This young man used to skip school quite regularly because his classmates used to laugh at him and he couldn’t take it. When Cuba found out about AIDs, he was called to the polyclinic to have a test done. I don’t know if you remember one of my previous posts where I talk about when I was also given an appointment for the same test, as I spent a lot of time with him and we were friends. I sometimes heard rumors that I was a lesbian because I used to go out with him, but I didn’t care about those in the least.

And why did they call him and not other young men on my block who are well-known for being promiscuous?

I have always identified myself with homosexuals, I enjoy their company, we get on well, maybe because we have common interests.

My other friend used to wear bright-colored clothes, wearing pink and yellow, “the center of attention,” he didn’t hide his soft nature neither. He wasn’t ashamed of anything. The undercover gay used to call him “Queen of the float with a balcony facing the street”.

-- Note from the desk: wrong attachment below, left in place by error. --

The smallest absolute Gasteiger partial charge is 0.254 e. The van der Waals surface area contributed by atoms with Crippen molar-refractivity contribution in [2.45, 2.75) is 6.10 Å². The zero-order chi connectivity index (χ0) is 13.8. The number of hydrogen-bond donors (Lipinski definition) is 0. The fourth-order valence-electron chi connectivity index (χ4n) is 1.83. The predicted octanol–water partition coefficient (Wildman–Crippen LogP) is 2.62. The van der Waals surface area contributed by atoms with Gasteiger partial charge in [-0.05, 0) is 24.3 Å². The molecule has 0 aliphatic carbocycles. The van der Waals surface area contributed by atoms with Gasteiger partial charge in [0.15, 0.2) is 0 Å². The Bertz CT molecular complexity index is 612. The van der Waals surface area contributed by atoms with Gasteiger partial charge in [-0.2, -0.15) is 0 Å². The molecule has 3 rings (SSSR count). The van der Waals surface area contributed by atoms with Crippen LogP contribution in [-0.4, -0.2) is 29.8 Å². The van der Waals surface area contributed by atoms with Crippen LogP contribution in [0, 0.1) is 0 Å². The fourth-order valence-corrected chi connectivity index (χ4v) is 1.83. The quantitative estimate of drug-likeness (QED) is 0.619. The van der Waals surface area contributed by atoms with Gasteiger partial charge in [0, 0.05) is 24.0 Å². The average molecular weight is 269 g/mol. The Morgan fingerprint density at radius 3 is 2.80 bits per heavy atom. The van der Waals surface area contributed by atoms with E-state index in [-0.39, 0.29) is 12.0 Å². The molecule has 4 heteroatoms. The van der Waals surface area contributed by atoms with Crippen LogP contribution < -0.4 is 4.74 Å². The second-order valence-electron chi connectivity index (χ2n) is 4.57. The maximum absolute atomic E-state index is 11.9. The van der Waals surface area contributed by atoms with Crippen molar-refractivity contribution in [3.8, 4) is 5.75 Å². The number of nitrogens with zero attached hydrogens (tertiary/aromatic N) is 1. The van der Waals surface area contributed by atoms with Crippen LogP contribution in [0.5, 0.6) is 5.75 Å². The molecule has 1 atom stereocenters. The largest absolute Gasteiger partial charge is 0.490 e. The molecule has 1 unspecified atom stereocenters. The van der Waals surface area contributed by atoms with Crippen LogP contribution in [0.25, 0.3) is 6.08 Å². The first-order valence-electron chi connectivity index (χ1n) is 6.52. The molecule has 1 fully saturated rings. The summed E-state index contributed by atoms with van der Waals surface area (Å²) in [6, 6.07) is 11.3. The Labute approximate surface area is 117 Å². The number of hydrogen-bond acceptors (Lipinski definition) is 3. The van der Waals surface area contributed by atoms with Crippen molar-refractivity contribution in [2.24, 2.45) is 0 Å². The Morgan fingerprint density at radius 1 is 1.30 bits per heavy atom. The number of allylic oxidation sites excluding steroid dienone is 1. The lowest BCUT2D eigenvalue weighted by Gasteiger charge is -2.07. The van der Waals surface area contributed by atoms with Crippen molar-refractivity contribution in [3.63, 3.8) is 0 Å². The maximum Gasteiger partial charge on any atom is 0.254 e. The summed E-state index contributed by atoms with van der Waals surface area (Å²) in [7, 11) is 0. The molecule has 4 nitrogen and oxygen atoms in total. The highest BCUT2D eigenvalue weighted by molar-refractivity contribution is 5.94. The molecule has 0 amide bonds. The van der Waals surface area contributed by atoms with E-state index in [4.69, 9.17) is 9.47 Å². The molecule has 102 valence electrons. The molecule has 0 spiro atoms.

And to end my post, let’s talk about the homophobes who love to play on both sides, I always knew about their double standards, because I know that some of them have had sexual relations with my two friends, in secret. Of course, they declare themselves to be “machos” in public, making themselves pass off for ladies’ men, saying that they pick up girls at parties and then screw them, when really they are given to other impulses and let these faggots perform oral sex on them, even penetrating them.

I knew everything, and I saw how phoney the facade they projected to the rest of the world was. One of these guys, the best of all of them, told my friend after being with him: well, thanks a lot, it’s been a pleasure…

Irina Pino

Irina Pino: I was born in the middle of shortages in those sixties that marked so many patterns in the world. Although I currently live in Miramar, I miss the city center with its cinemas and theaters, and the bohemian atmosphere of Old Havana, where I often go. Writing is the essential thing in my life, be it poetry, fiction or articles, a communion of ideas that identifies me. With my family and my friends, I get my share of happiness.